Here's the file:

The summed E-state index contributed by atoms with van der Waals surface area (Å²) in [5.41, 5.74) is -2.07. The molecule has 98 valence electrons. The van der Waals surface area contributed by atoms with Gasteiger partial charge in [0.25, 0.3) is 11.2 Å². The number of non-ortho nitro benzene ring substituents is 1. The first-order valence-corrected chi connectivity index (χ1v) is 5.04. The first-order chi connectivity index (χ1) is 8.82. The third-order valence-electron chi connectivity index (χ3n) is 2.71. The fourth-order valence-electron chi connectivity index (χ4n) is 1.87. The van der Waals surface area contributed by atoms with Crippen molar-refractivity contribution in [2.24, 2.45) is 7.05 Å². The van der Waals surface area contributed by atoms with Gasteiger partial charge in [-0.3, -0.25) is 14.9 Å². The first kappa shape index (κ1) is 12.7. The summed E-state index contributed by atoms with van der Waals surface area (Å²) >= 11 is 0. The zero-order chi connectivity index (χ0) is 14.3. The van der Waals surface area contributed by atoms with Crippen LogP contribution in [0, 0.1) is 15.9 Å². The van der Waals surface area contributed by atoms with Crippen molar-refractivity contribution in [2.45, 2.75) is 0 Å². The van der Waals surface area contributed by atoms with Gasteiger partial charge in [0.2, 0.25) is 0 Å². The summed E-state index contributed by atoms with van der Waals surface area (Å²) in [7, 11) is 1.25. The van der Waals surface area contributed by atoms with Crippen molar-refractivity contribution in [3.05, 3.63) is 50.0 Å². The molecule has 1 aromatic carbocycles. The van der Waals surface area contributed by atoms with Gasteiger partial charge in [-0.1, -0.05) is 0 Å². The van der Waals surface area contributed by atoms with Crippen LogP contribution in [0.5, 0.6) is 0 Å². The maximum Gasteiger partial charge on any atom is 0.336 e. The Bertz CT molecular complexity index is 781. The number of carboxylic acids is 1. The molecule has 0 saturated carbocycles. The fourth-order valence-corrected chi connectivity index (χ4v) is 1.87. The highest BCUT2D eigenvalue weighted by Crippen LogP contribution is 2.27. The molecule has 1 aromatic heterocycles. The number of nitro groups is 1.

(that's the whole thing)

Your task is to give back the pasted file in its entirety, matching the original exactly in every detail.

The summed E-state index contributed by atoms with van der Waals surface area (Å²) in [5.41, 5.74) is -2.07. The molecule has 98 valence electrons. The van der Waals surface area contributed by atoms with Gasteiger partial charge in [0.25, 0.3) is 11.2 Å². The number of non-ortho nitro benzene ring substituents is 1. The first-order valence-corrected chi connectivity index (χ1v) is 5.04. The first-order chi connectivity index (χ1) is 8.82. The third-order valence-electron chi connectivity index (χ3n) is 2.71. The fourth-order valence-electron chi connectivity index (χ4n) is 1.87. The van der Waals surface area contributed by atoms with Crippen molar-refractivity contribution in [2.24, 2.45) is 7.05 Å². The van der Waals surface area contributed by atoms with Gasteiger partial charge in [-0.3, -0.25) is 14.9 Å². The first kappa shape index (κ1) is 12.7. The summed E-state index contributed by atoms with van der Waals surface area (Å²) >= 11 is 0. The zero-order chi connectivity index (χ0) is 14.3. The van der Waals surface area contributed by atoms with Crippen LogP contribution in [0, 0.1) is 15.9 Å². The van der Waals surface area contributed by atoms with Crippen molar-refractivity contribution in [2.45, 2.75) is 0 Å². The van der Waals surface area contributed by atoms with Gasteiger partial charge in [0.2, 0.25) is 0 Å². The summed E-state index contributed by atoms with van der Waals surface area (Å²) in [7, 11) is 1.25. The van der Waals surface area contributed by atoms with Crippen molar-refractivity contribution in [3.05, 3.63) is 50.0 Å². The molecule has 1 aromatic carbocycles. The van der Waals surface area contributed by atoms with Gasteiger partial charge in [-0.1, -0.05) is 0 Å². The van der Waals surface area contributed by atoms with Crippen LogP contribution in [0.5, 0.6) is 0 Å². The maximum Gasteiger partial charge on any atom is 0.336 e. The Bertz CT molecular complexity index is 781. The number of carboxylic acids is 1. The molecule has 0 saturated carbocycles. The fourth-order valence-corrected chi connectivity index (χ4v) is 1.87. The highest BCUT2D eigenvalue weighted by Crippen LogP contribution is 2.27. The molecule has 1 aromatic heterocycles. The number of nitro groups is 1.